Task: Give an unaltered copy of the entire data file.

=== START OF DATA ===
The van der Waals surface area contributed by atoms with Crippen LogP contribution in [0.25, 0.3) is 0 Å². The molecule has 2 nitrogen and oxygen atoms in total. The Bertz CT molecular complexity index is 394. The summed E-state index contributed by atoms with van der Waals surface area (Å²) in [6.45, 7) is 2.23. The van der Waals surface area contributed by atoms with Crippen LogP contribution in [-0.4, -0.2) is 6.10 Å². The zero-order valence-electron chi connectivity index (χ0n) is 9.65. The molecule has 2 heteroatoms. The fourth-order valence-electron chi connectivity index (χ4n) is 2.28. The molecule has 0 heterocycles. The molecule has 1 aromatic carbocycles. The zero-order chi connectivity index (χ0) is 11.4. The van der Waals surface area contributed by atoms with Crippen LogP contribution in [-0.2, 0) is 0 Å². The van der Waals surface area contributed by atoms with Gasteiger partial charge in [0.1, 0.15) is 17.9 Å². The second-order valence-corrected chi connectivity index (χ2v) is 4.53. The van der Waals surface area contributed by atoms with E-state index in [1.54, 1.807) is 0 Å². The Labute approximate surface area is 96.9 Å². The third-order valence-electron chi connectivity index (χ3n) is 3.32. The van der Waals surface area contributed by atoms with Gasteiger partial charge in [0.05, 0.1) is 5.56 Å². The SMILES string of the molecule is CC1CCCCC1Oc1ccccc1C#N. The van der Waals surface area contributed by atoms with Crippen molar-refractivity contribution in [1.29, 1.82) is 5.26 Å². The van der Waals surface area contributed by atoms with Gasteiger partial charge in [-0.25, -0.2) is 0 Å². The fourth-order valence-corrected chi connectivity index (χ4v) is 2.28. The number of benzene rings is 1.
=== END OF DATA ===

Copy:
The van der Waals surface area contributed by atoms with Crippen LogP contribution in [0.25, 0.3) is 0 Å². The molecule has 2 nitrogen and oxygen atoms in total. The Bertz CT molecular complexity index is 394. The summed E-state index contributed by atoms with van der Waals surface area (Å²) in [6.45, 7) is 2.23. The van der Waals surface area contributed by atoms with Crippen LogP contribution in [-0.4, -0.2) is 6.10 Å². The zero-order valence-electron chi connectivity index (χ0n) is 9.65. The molecule has 2 heteroatoms. The fourth-order valence-electron chi connectivity index (χ4n) is 2.28. The molecule has 0 heterocycles. The molecule has 1 aromatic carbocycles. The zero-order chi connectivity index (χ0) is 11.4. The van der Waals surface area contributed by atoms with Crippen LogP contribution in [-0.2, 0) is 0 Å². The van der Waals surface area contributed by atoms with Gasteiger partial charge in [0.1, 0.15) is 17.9 Å². The second-order valence-corrected chi connectivity index (χ2v) is 4.53. The van der Waals surface area contributed by atoms with E-state index in [1.54, 1.807) is 0 Å². The Labute approximate surface area is 96.9 Å². The third-order valence-electron chi connectivity index (χ3n) is 3.32. The van der Waals surface area contributed by atoms with Gasteiger partial charge in [0.05, 0.1) is 5.56 Å². The SMILES string of the molecule is CC1CCCCC1Oc1ccccc1C#N. The van der Waals surface area contributed by atoms with Crippen molar-refractivity contribution in [1.29, 1.82) is 5.26 Å². The van der Waals surface area contributed by atoms with Gasteiger partial charge in [-0.25, -0.2) is 0 Å². The fourth-order valence-corrected chi connectivity index (χ4v) is 2.28. The number of benzene rings is 1.